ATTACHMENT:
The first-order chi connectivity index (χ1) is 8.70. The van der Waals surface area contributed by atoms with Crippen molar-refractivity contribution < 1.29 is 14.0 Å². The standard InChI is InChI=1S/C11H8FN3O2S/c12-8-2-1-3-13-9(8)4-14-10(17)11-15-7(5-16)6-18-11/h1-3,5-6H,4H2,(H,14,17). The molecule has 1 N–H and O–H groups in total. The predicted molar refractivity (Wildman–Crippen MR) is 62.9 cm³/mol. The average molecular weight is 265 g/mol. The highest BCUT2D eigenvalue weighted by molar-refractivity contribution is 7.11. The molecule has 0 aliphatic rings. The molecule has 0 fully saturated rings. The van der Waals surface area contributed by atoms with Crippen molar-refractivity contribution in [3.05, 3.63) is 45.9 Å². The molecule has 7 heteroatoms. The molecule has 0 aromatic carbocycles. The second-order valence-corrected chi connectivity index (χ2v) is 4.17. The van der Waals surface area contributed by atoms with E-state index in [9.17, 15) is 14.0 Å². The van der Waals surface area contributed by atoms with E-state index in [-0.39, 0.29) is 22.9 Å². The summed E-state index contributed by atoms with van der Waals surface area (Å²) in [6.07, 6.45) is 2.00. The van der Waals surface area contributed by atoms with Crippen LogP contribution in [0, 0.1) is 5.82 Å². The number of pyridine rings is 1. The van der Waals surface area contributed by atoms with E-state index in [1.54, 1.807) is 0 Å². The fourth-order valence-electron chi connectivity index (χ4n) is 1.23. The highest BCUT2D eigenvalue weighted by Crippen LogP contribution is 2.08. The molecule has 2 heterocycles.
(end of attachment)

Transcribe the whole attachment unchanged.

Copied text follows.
The first-order chi connectivity index (χ1) is 8.70. The van der Waals surface area contributed by atoms with Crippen molar-refractivity contribution < 1.29 is 14.0 Å². The standard InChI is InChI=1S/C11H8FN3O2S/c12-8-2-1-3-13-9(8)4-14-10(17)11-15-7(5-16)6-18-11/h1-3,5-6H,4H2,(H,14,17). The molecule has 1 N–H and O–H groups in total. The predicted molar refractivity (Wildman–Crippen MR) is 62.9 cm³/mol. The average molecular weight is 265 g/mol. The highest BCUT2D eigenvalue weighted by molar-refractivity contribution is 7.11. The molecule has 0 aliphatic rings. The molecule has 0 fully saturated rings. The van der Waals surface area contributed by atoms with Crippen molar-refractivity contribution in [3.05, 3.63) is 45.9 Å². The molecule has 7 heteroatoms. The molecule has 0 aromatic carbocycles. The second-order valence-corrected chi connectivity index (χ2v) is 4.17. The van der Waals surface area contributed by atoms with E-state index in [9.17, 15) is 14.0 Å². The van der Waals surface area contributed by atoms with E-state index in [-0.39, 0.29) is 22.9 Å². The summed E-state index contributed by atoms with van der Waals surface area (Å²) in [6.07, 6.45) is 2.00. The van der Waals surface area contributed by atoms with Crippen LogP contribution in [0, 0.1) is 5.82 Å². The number of pyridine rings is 1. The van der Waals surface area contributed by atoms with E-state index in [1.54, 1.807) is 0 Å². The fourth-order valence-electron chi connectivity index (χ4n) is 1.23. The highest BCUT2D eigenvalue weighted by Crippen LogP contribution is 2.08. The molecule has 2 heterocycles.